View Full Version : national price average??
10-05-2000, 11:59 PM
After reading multiple posts it seens that $25.oo appears to be the norm for ligit lawn services.If anyone replies to this ,please post your location(state),and an honest answer.I live in central N.J. and have to deal with the usual scabs who underbid us ligit operators,but am finding it increasingly difficult to charge any more than the usual $25 per cut for a small lawn(50'x100')average.I try to maintain a $25 minimum.I do have customers who pay more but would like to get a feel what everyone else out there across the country gets.This has become a heated argument around the garage lately.I have people here who think the world revolves around central N.J. and a decent wage/living in this trade can't be made anywhere else.I plan to move in a couple of years and would like to know i can make a living doing this in other parts of the country.Unfortunately you have to make at least 50 grand in this state just to exist- house/tax/fees etc.Any feedback would be appreciated.
10-06-2000, 12:04 AM
I think that a national average should not be a bases for what you charge your customers. For two reasons...
1. Markets are different in every city, example the price of living....working in San Fransico would allow higher prices ...why??? because the cost of living is higher there.
2. Different companies do different things...you get what you pay for most of the time.
Suburbs of Phila. PA I have a minimum charge of $32 for a lawn, unless it is adjacent to another that I mow. I shoot and mostly attain a $ per minute. $60/hr but never tell a customer that. If they are watching, I try to trim theirs and all neighbors first, then start mowing others, and finish theirs. Blowing off theirs last. Just to make it look like I'm spending more than 35 min there. For snowplowing $100/hr door to door. Sometimes after a big snow, I have figured it out to be like $175/hr but thats with my salting also. Big $ in salting parkinglots.
Hope this helps.
Mow like a pro, charge like a pro.
10-06-2000, 08:02 AM
You can't do a national average.
There are too many varibles.
Cost of living.
Scope of work...
An average lawn in your area is completely different than an average lawn in mine.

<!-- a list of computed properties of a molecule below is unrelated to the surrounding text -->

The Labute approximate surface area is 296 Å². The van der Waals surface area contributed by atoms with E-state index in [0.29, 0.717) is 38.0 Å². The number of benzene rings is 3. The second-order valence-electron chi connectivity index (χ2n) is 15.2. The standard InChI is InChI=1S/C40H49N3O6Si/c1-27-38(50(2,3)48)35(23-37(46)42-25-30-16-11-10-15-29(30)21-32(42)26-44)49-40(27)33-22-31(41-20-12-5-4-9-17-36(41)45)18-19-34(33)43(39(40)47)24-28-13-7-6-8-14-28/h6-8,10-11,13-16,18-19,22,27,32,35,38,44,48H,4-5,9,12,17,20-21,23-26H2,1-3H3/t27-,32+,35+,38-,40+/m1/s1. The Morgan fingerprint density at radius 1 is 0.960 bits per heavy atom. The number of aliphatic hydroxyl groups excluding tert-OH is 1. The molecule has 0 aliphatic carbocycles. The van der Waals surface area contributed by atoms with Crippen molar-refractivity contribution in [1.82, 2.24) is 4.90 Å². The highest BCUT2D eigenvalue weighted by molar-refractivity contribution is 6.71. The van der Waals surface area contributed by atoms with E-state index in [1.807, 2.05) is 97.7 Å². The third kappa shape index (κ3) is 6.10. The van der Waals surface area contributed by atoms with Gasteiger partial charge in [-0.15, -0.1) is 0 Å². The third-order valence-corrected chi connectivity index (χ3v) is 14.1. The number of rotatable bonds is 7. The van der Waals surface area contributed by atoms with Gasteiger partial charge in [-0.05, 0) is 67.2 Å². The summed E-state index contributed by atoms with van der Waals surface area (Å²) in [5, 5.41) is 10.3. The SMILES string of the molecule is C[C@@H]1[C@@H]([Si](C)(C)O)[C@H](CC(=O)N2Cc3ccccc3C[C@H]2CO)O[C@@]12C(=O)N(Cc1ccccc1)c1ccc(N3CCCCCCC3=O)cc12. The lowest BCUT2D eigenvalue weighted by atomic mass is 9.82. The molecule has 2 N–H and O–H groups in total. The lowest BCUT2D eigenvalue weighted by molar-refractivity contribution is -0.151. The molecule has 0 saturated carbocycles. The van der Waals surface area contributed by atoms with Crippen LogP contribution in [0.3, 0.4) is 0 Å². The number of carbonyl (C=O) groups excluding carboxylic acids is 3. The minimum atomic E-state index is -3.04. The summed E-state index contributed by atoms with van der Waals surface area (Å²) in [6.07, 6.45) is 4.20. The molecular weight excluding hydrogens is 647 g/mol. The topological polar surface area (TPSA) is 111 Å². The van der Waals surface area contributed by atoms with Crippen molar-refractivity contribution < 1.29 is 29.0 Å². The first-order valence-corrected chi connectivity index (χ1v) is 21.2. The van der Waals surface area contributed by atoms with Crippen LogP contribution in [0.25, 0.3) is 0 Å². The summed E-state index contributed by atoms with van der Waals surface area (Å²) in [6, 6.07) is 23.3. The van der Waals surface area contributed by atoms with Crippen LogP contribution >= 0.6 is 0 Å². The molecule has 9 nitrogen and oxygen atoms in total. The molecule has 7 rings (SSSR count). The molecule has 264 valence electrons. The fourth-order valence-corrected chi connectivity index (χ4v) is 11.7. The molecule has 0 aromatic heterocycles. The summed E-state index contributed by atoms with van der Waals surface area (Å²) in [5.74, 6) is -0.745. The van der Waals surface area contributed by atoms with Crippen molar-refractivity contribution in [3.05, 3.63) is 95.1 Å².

Even two lawns of identical square footages will be different because of layout, hills, customer expactations...
10-06-2000, 08:52 AM
I also have the problem of people not wanting to spend more than $15.00 to have their lawn taken care of. This year I tried a new angle from things I learned on lawnsite. Figure out what you want for a lawn, say you want $20.00, then tell them $25-30 then give them a discount say a senior discount or because there in your route area. So far this year I've not lost any jobs, they think they are getting a deal. I'm happy and in turn they are happy cause they think they are getting something for nothing. NOT!!!!! Hey it's worked so far. I live in a small rural farming area in Northwest Ohio, and most of the people are tighter than bark on a tree. Good Luck.
10-06-2000, 09:33 AM
Minimum charge: $35.00 dollars a lawn.
Think about how much you would like to make and how much your service's are worth on an hourly basis.
Then add up your overhead....Insurance, Gasoline, Repairs, TAXES :-( ...etc.
To be honest.........I don't see how ligit operators can afford to charge only $25.00 dollars for a lawn no matter how small it is. The price of equipment is not cheap nor is the cost to repair broken parts. With gasoline prices up and the LOW LOW unemployment rate...I really don't understand why "Ligit" guys would be charging only $25.00 dollars for a lawn.
In my area, there's a ton of guys out mowing lawns....seems like every guy with a pickup truck is out mowing. But there's still plenty of work to go around. Since I'm a owner operated business, I can always find more than enough work to keep me busy 100+ hours a week.
10-06-2000, 10:22 AM
I just don't know about minimum charges. We've debated this before, and I'm still not sold. Maybe it's the area I live in, where most of our residential areas have very small lawns, that effects my way of thinking on this. I have several lawns I cut for $8-$10 a pop, but these lawns take 10 minutes tops to unload, cut, and go. If I have to do that on four different places, with a full 5-minute drive in-between, I'm making $40/hour, which isn't a bad rate by anyone's standards. Covers overhead & expenses and still leaves a healthy profit.
I've always been in favor of a minimum rate, but again maybe that's the area I live. I suppose the alternative is to never take on a 10-minute lawn, unless you can get $150/hour to cut it?
Maybe my operation isn't "there" yet, which is entirely likely, but I don't see the necessity for it yet...
10-06-2000, 03:41 PM